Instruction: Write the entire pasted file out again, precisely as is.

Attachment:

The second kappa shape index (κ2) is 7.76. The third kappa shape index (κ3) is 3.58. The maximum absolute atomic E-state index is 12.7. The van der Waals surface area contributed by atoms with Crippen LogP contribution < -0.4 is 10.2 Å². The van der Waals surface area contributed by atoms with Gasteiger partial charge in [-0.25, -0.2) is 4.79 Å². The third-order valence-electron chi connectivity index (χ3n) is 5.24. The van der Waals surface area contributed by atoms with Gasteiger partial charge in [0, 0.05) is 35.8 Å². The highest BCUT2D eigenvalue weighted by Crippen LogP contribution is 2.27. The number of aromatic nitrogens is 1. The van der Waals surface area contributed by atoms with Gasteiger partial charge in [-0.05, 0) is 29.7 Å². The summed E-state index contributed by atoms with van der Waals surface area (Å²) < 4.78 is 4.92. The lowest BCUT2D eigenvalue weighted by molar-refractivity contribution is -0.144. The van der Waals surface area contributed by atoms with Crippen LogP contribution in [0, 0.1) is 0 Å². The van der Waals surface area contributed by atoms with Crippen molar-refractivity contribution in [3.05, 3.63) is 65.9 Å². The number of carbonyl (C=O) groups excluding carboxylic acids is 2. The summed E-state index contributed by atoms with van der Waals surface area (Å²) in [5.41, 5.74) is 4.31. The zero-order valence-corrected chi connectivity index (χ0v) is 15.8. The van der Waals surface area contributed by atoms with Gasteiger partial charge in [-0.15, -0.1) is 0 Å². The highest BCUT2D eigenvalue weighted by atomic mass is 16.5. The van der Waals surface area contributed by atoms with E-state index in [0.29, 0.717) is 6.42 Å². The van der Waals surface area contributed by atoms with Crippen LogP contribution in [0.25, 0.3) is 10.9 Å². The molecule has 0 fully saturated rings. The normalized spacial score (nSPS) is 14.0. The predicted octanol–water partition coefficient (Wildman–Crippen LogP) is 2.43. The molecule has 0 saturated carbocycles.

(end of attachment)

The second kappa shape index (κ2) is 7.76. The third kappa shape index (κ3) is 3.58. The maximum absolute atomic E-state index is 12.7. The van der Waals surface area contributed by atoms with Crippen LogP contribution < -0.4 is 10.2 Å². The van der Waals surface area contributed by atoms with Gasteiger partial charge in [-0.25, -0.2) is 4.79 Å². The third-order valence-electron chi connectivity index (χ3n) is 5.24. The van der Waals surface area contributed by atoms with Gasteiger partial charge in [0, 0.05) is 35.8 Å². The highest BCUT2D eigenvalue weighted by Crippen LogP contribution is 2.27. The number of aromatic nitrogens is 1. The van der Waals surface area contributed by atoms with Gasteiger partial charge in [-0.05, 0) is 29.7 Å². The summed E-state index contributed by atoms with van der Waals surface area (Å²) < 4.78 is 4.92. The lowest BCUT2D eigenvalue weighted by molar-refractivity contribution is -0.144. The van der Waals surface area contributed by atoms with Crippen LogP contribution in [0, 0.1) is 0 Å². The van der Waals surface area contributed by atoms with Crippen molar-refractivity contribution in [3.05, 3.63) is 65.9 Å². The number of carbonyl (C=O) groups excluding carboxylic acids is 2. The summed E-state index contributed by atoms with van der Waals surface area (Å²) in [5.41, 5.74) is 4.31. The zero-order valence-corrected chi connectivity index (χ0v) is 15.8. The van der Waals surface area contributed by atoms with Gasteiger partial charge in [-0.15, -0.1) is 0 Å². The highest BCUT2D eigenvalue weighted by atomic mass is 16.5. The van der Waals surface area contributed by atoms with E-state index in [0.29, 0.717) is 6.42 Å². The van der Waals surface area contributed by atoms with Crippen LogP contribution in [0.25, 0.3) is 10.9 Å². The molecule has 0 fully saturated rings. The normalized spacial score (nSPS) is 14.0. The predicted octanol–water partition coefficient (Wildman–Crippen LogP) is 2.43. The molecule has 0 saturated carbocycles.